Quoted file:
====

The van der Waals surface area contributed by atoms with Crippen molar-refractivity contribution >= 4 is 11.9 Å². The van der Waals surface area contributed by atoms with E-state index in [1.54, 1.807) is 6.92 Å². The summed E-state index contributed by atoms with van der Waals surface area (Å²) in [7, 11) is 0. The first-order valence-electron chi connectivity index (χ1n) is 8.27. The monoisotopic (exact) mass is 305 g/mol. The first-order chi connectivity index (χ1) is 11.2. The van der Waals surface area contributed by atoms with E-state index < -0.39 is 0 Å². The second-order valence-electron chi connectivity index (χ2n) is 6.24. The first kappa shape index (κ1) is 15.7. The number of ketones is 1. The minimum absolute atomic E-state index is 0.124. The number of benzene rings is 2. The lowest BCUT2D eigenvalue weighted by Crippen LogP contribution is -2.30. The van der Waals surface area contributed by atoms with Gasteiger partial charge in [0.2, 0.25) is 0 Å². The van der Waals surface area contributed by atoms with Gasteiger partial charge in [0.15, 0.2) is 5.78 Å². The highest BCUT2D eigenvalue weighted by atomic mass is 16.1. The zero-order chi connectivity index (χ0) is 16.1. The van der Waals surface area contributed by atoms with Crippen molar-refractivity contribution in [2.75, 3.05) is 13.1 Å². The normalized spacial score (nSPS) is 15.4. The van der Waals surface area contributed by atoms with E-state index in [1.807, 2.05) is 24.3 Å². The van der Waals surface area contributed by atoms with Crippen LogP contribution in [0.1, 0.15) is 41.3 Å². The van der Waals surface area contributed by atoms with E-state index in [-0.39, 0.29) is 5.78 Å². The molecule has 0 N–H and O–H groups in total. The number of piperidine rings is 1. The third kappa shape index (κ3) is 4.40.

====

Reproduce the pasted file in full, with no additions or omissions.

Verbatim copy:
The van der Waals surface area contributed by atoms with Crippen molar-refractivity contribution >= 4 is 11.9 Å². The van der Waals surface area contributed by atoms with E-state index in [1.54, 1.807) is 6.92 Å². The summed E-state index contributed by atoms with van der Waals surface area (Å²) in [7, 11) is 0. The first-order valence-electron chi connectivity index (χ1n) is 8.27. The monoisotopic (exact) mass is 305 g/mol. The first-order chi connectivity index (χ1) is 11.2. The van der Waals surface area contributed by atoms with E-state index < -0.39 is 0 Å². The second-order valence-electron chi connectivity index (χ2n) is 6.24. The first kappa shape index (κ1) is 15.7. The number of ketones is 1. The minimum absolute atomic E-state index is 0.124. The number of benzene rings is 2. The lowest BCUT2D eigenvalue weighted by Crippen LogP contribution is -2.30. The van der Waals surface area contributed by atoms with Gasteiger partial charge in [0.2, 0.25) is 0 Å². The van der Waals surface area contributed by atoms with Gasteiger partial charge in [0.15, 0.2) is 5.78 Å². The highest BCUT2D eigenvalue weighted by atomic mass is 16.1. The zero-order chi connectivity index (χ0) is 16.1. The van der Waals surface area contributed by atoms with Crippen molar-refractivity contribution in [2.75, 3.05) is 13.1 Å². The normalized spacial score (nSPS) is 15.4. The van der Waals surface area contributed by atoms with E-state index in [1.807, 2.05) is 24.3 Å². The van der Waals surface area contributed by atoms with Crippen LogP contribution in [0.1, 0.15) is 41.3 Å². The van der Waals surface area contributed by atoms with E-state index in [-0.39, 0.29) is 5.78 Å². The molecule has 0 N–H and O–H groups in total. The number of piperidine rings is 1. The third kappa shape index (κ3) is 4.40.